Hospi­tal work­ers air griev­ances

Em­ploy­ees call out new owner for pol­icy changes, la­bor pro­pos­als

The Community Connection - - FRONT PAGE - By Mar­ian Den­nis mden­nis@21st-cen­tu­ry­media.com @Mar­i­anDen­nis1 on Twit­ter

A sea of signs ac­com­pa­nied by car horns and chants could be seen and heard Aug. 22 as nurses and other health care pro­fes­sion­als ral­lied out­side Pottstown Hospi­tal.

Dozens of Pottstown Hospi­tal work­ers rep­re­sented by the Penn­syl­va­nia As­so­ci­a­tion of Staff Nurses and As­so­ci­ated Per­son­nel (PASNAP) and the Ser­vice Em­ploy­ees In­ter­na­tional Union (SEIU) held a press con­fer­ence out­side the hospi­tal at High Street and Armand Ham­mer Boule­vard to call out what they say is un­fair la­bor pro­pos­als and pol­icy changes by new owner Tower Health.

Berks County-based Tower Health, which owns Read­ing Hospi­tal, com­pleted the $418 mil­lion pur­chase of five re­gional hos­pi­tals, in­clud­ing Pottstown Hospi­tal, in Septem­ber 2017.

“I’ve been a nurse here at Pottstown Hospi­tal for 35 years. We have been work­ing on a con­tract for two years and they need to come up with a plan to re­cruit staff and to re­tain staff,” said Bernie Moser, a nurse who came out on Aug. 22 to make her voice heard. “It’s a re­volv­ing door. They hire, they leave. The other thing is they’ve come in and want to change our ben­e­fits. We lose hol­i­days. Easter sud­denly isn’t a hol­i­day any­more. We want to re­tain what we al­ready have. We don’t want to lose the ben­e­fits that we do have.”

Dur­ing the news con­fer­ence, nurses and other health­care work­ers had the chance to talk pub­licly about their con­cerns.

“I lived in Pottstown my whole life. This is my com­mu­nity. I went to Pottstown pub­lic schools and now my daugh­ter goes too. Our schools al­ways run on tight bud­gets but when Tower came to town it be­came even worse. Even though the com­pany is very prof­itable, they don’t pay their fair share in taxes,” said Ashan­tay Lacey, 32, of Pottstown, a certi-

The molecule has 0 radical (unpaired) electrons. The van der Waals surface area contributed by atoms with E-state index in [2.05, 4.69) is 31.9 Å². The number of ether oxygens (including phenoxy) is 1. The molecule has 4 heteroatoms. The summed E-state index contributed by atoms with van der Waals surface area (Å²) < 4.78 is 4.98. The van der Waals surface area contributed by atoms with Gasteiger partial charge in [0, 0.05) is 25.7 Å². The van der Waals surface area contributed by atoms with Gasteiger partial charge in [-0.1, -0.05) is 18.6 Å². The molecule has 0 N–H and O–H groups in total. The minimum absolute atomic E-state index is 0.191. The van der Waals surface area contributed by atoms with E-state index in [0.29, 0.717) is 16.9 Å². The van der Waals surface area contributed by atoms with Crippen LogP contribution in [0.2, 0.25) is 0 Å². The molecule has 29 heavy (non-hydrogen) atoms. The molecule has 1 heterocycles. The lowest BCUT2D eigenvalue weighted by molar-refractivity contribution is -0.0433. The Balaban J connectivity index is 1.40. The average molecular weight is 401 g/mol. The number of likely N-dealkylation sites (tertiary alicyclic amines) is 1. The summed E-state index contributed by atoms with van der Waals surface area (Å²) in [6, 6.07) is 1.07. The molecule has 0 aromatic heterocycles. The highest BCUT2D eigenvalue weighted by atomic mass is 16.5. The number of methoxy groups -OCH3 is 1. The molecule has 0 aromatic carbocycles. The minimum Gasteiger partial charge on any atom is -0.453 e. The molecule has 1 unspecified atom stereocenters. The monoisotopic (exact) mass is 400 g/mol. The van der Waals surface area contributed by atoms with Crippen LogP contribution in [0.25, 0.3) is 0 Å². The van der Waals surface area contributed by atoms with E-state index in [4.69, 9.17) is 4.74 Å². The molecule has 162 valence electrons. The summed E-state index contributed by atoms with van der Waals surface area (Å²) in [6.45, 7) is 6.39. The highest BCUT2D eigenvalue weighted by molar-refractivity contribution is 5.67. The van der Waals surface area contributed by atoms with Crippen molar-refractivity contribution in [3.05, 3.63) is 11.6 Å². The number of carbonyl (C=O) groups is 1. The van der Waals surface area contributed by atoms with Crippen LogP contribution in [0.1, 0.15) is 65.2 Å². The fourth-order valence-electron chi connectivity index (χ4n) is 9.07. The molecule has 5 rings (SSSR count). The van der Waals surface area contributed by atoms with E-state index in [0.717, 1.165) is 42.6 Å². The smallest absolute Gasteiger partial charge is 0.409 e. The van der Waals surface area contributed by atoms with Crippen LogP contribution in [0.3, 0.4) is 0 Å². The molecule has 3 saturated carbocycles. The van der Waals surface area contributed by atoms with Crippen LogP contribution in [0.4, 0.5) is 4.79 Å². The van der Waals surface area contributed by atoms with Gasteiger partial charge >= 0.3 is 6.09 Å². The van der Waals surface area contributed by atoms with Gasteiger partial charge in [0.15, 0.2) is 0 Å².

fied nurs­ing as­sis­tant at the hospi­tal.

Lacey was re­fer­ring to the hospi­tal’s non-profit sta­tus, which the union says is tak­ing more than $1 mil­lion away from lo­cal schools and bor­ough ser­vices.

“When my daugh­ter turned one she was di­ag­nosed with epilepsy. This was a night­mare for us but I worked hard to get her the care she needs. Un­der Tower’s plan the out of pocket cost could be to­tally un­af­ford­able for me. We don’t event know if the spe­cial­ist she sees at CHOP who we know and trust will be cov­ered at all un­der their plan,” Lacey added.

In ad­di­tion to com­ments from health­care work­ers, Linda Fields, can­di­date for state se­nate also showed up to show her sup­port, lead­ing

work­ers in the chant, “Tower has no power with­out the peo­ple.”

The health­care work­ers in­clude more than 250 cer­ti­fied nurs­ing as­sis­tants, trans­porters, unit sec­re­taries, ser­vice work­ers, tech­ni­cians, CNAs and more who are mem­bers of SEIU Health­care Penn­syl­va­nia, as well as 320 nurses rep­re­sented by the Penn­syl­va­nia As­so­ci­a­tion of Staff Nurses and Al­lied Pro­fes­sion­als (PASNAP), ac­cord­ing to in­for­ma­tion from the union.

Both groups have been in con­tract ne­go­ti­a­tions for two years and work­ers say “there is no end in sight.”

In re­sponse to Aug. 22’s press con­fer­ence, Tower Health spokesper­son Ann Valuch made the fol­low­ing state­ment in an email to Dig­i­tal First Me­dia:

“Tower Health is com­mit­ted to pro­vid­ing em­ployee ben­e­fits that are com­pet­i­tive in our mar­ket and con­sis­tent across our six-hospi­tal

sys­tem. We have pro­posed im­prove­ments over the le­gacy ben­e­fits still in place at Chest­nut Hill Hospi­tal, Pottstown Hospi­tal, and the other hos­pi­tals ac­quired from Com­mu­nity Health Sys­tems. For the em­ploy­ees at these hos­pi­tals, our pro­posed med­i­cal ben­e­fit plan will of­fer more choice, af­ford­abil­ity, and bet­ter ac­cess to doc­tors and ser­vices, in­clud­ing con­ve­nient ac­cess to a net­work of Tier 1 physi­cians. Our pro­posed earned time off ben­e­fit equals or ex­ceeds what em­ploy­ees have in their cur­rent plan. We will con­tinue to ed­u­cate the union on our pro­posed ben­e­fits pack­age as ne­go­ti­a­tions con­tinue.”

The nurses at Pottstown Hospi­tal are mem­bers of PASNAP, the Penn­syl­va­nia As­so­ci­a­tion of Staff Nurses and Al­lied Pro­fes­sion­als, which rep­re­sents more than 8,000 bed­side nurses and health­care pro­fes­sion­als through­out the state.


Car horns honked as they drove past nurses stand­ing with signs on the cor­ner of High Street and Armand Ham­mer Boule­vard just out­side Pottstown Hospi­tal Aug. 22.


Bernie Moser, a nurse who has worked at Pottstown Hospi­tal for 35 years, talks about what needs to change with Tower Health last week.

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